"The Adventure of the Crooked Man," one of the stories from The Memoirs of Sherlock Holmes collection, is certainly not one of the more memorable Holmes mysteries. After all, there is precious little deduction involved in the solving of the crime (which really turns out to be no crime at all). Half of the story is Holmes narrating the basic facts of the case which he's gathered to Watson. They travel to Aldershot to interview Henry Wood (the "crooked man" of the title), he confesses exactly what happened, Holmes gives a brief Scripture reference, and that's it. (It's an analogy to the story of David and Bathsheba, found in 2 Samuel, in case anyone wants to look it up.)
So I guess it's not too surprising that the writers of this episode found it necessary to change the flow of the story rather considerably. Much of the episode is told in flashbacks, the longest of which is Henry's "confession," performed to great dramatic effect by Norman Jones. Holmes and Watson are fairly unimportant to the story. Rather than narrating much of the story to Watson at the good doctor's home late at night, the writers choose to have Watson accompany Holmes in all his investigation, a wise choice, given the nature of the story.
I found the drama of the episode engaging enough; indeed, it was far more interesting to watch than it was to read. However, considering Holmes and Watson's limited involvement in the telling of the story, it wasn't much of a "Holmes adventure." Still, there were a few little details that were enjoyable enough. The aforementioned performance by Norman Jones was quite good, and I was interested in Fiona Shaw's minor role as Miss Morrison, a friend to the unfortunate Nancy Barclay, whose husband's murder is the case under investigation. Harry Potter fans will recognize Ms. Shaw as Harry's unpleasant aunt, among a number of her other well known roles.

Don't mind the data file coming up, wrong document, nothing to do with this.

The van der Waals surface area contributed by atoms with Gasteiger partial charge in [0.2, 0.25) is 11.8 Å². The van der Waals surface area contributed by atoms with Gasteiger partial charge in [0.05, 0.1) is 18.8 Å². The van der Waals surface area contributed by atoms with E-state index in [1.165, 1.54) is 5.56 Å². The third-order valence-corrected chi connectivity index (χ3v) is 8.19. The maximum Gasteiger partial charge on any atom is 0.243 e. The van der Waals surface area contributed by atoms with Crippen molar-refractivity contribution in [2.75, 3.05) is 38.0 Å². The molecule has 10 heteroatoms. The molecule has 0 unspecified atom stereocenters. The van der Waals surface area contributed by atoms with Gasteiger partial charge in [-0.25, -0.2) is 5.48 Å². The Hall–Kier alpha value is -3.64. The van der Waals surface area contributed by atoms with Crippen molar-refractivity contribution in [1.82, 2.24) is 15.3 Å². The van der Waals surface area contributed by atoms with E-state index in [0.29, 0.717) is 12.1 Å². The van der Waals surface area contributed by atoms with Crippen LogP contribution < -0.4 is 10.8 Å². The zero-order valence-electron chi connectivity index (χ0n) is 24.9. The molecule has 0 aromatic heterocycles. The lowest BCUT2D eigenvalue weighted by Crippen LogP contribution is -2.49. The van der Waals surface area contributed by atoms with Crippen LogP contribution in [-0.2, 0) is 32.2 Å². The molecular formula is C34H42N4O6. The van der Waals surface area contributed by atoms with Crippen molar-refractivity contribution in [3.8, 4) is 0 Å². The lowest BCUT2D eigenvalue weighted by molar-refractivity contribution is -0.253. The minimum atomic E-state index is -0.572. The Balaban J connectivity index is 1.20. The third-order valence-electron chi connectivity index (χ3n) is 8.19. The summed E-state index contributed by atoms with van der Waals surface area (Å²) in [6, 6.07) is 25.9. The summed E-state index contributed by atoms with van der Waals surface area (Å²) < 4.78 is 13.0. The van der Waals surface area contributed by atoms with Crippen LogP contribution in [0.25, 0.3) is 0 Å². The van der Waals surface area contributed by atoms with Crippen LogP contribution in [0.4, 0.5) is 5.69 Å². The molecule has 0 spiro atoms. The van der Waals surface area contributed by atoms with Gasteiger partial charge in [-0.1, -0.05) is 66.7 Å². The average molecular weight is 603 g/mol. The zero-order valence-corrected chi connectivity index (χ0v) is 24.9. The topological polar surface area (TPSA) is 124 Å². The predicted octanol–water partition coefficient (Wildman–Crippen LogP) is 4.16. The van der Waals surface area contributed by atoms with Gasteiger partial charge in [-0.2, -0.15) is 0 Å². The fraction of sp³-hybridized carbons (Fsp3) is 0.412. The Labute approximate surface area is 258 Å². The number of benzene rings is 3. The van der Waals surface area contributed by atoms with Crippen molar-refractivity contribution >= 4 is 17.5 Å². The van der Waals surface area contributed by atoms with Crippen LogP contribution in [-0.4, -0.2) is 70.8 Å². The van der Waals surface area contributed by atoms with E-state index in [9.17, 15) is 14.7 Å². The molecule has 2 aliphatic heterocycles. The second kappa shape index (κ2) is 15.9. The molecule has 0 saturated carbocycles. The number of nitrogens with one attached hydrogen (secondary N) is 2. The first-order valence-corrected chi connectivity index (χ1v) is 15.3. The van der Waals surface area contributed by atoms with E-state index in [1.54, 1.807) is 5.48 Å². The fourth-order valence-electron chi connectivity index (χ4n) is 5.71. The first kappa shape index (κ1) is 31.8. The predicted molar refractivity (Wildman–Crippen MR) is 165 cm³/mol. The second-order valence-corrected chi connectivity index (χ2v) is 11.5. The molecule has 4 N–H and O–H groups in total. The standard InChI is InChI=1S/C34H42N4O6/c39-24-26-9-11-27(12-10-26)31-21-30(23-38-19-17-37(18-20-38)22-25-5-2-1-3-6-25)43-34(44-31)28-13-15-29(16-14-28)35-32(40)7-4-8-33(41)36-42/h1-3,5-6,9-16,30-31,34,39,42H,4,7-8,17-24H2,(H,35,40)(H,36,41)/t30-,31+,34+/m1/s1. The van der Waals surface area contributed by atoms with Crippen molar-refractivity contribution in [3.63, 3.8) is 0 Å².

Jeremy Brett's performance in this episode is a little odd: his surprisingly aggressive and unusual behavior as Major Murphy gives him the basic facts of the case is...unusual, to say the least. Through much of the episode, Brett displays a bit of a manic energy that is not really explained by the circumstances of the investigation. We are treated to a little scene at the end of the episode which has been added by the writers, wherein Watson does a bit of deduction himself, and gives Holmes a humorous, "Elementary, my dear Holmes," surely intended as a nod to the fans. I also smiled at a brief exchange in the middle of the episode, in which Holmes responds to Watson's theory of Col. Barclay being engaged in some "mild adultery." He sarcastically thanks his friend for "educating me in military morality." Snarky!
While not one of the more outstanding episodes from the Granada series, I still found it an enjoyable enough watch. If I had to assign it stars on a five-star scale, I'd probably give it a three...not incredible, but not completely a waste of my time, either. I'd love to hear from other Sherlockians what they think of this installment! Feel free to leave a comment.
I'm a stay-at-home dad, and Director of Music Ministries at a United Methodist Church in Mt. Juliet, TN, and a longtime fan of Mr. Sherlock Holmes.